As far as these issues are concerned, the necessity of the accrediting organizations and the continuity of standardized architectural education systems are obvious in the current conditions of the world. As Dalgic (2011) mentioned, even though it is important to provide equivalence on the qualities of the same professions; there is another problem about causing the absolute standar ization (Yurtsever,2011). As architectural education is a system which is not and cannot be determined based on one single truth; developed debates under the inﬂuence of the information provided above would have negative and positive eﬀects from both opinions. It is possible to consider that producing certain criterions would result in absolute standardization and dediﬀerentiation; whereas when certain criterions are not applied to architectural education, there is a problem about the quality of education system which we experience in Turkey. In this circumstances, the question is whether is it necessary to determine standards about architectural/ design education and if there are criterions, should the accrediting organization certify these standards? If not, is there possi bilities to enhance and operationalize the current education systems which have diﬀerent approaches in diﬀerent universities? Is it possible to evaluate this operability to develop an exam or a procedure for the graduates which determines the necessity qualities for developing their own architectural ﬁrms or is it necessary to evaluate?
Architects deal with large scales so much, and then when small scales are given to them they need time to deal with them to adapt to the new situation. As in this example, when people deal with two-dimensional objects so much, why are they not able to adapt to perceiving three-dimensional objects? What happens in the human mind when people perceive in 3-D? Is the human mental system trying to complete the objects and collect other parts that it cannot see at ﬁrst sight? Johnson-Laird says that images represent how something looks from a particular point of view–they may well be Marr’s (1982) two-and-a-half-dimensional sketches, and operations on images that are visual or spatial (457). Because the images already are viewed from a particular point of view from the point of us, 2-D perception is always easy to perceive for people who have diﬃculty in perceiving in 3-D.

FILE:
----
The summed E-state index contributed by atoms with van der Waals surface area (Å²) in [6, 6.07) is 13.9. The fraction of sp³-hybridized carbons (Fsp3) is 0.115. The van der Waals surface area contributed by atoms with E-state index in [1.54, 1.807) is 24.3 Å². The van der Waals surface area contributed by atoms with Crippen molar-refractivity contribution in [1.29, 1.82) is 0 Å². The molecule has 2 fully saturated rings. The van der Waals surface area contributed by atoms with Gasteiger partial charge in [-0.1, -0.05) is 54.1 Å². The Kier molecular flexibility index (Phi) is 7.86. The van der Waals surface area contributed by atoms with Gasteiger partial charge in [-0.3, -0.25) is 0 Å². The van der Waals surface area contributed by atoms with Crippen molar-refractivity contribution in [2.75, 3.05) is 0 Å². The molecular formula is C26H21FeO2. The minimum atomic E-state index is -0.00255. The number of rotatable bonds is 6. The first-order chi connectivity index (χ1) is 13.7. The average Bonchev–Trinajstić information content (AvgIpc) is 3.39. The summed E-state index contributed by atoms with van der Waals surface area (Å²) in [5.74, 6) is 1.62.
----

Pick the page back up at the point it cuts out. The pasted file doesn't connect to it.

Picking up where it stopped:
Two diﬀerent groups of people are examined to clarify this 2-D and 3-D situation to look from both sides. Photographers and sculptors are chosen to examine 2-D and 3-D perceptions. Photographers get used to seeing 2-D images every day because of their professions, and sculptors get used to seeing 3-D models every day because of their professions. In addition to this, there are so many studies about 2-D and 3-D perceptions in the light of distance judgements. For Tversky et. al., misperception of the structure of an object in depth (i.e., along the dimension orthogonal to the image plane) can aﬀect not just judgements of the distance or depth of an object but also of its height or width (120). If someone is not able to perceive the depth accurately, they fail to produce 3-D mental models. Levelt pointed out that “space is multidimensional but speech is linear” (659). It
can be said that 3-D is a sculpture of a space, and 2-D is a photograph of a space. The linear is always easier to understand than the multidimensional, because people get used to moving to see something completely to construct its mental model, as we try to draw a picture. When people are exposed to only 2-D images or 3-D models, do other sensing detection mechanism lose their function? Producing spatial mental models is more diﬃcult than internalizing images due to the fact that they are perspective-free. So, we cannot be stable while we look at something that has depth. Consequently, much information may be collected for future studies to examine this chicken and egg problem.
SHARE LIFE KNOWLEDGE
That’s the cherry on the cake. The cake itself is already very good, but still there is something missing. “The cherry!”. To say it in other words: the building is already there, we just need a little extra to make a special and meaningful place.
It’s the cherry on the cake... What is meaningful to us? This could be a lot of things. Maybe a ‘Feeling’, maybe a color, maybe memories, etc. In the end, all of these are on top of something else. Always connected with other happenings, people or even buildings. So how can you describe and picture those things...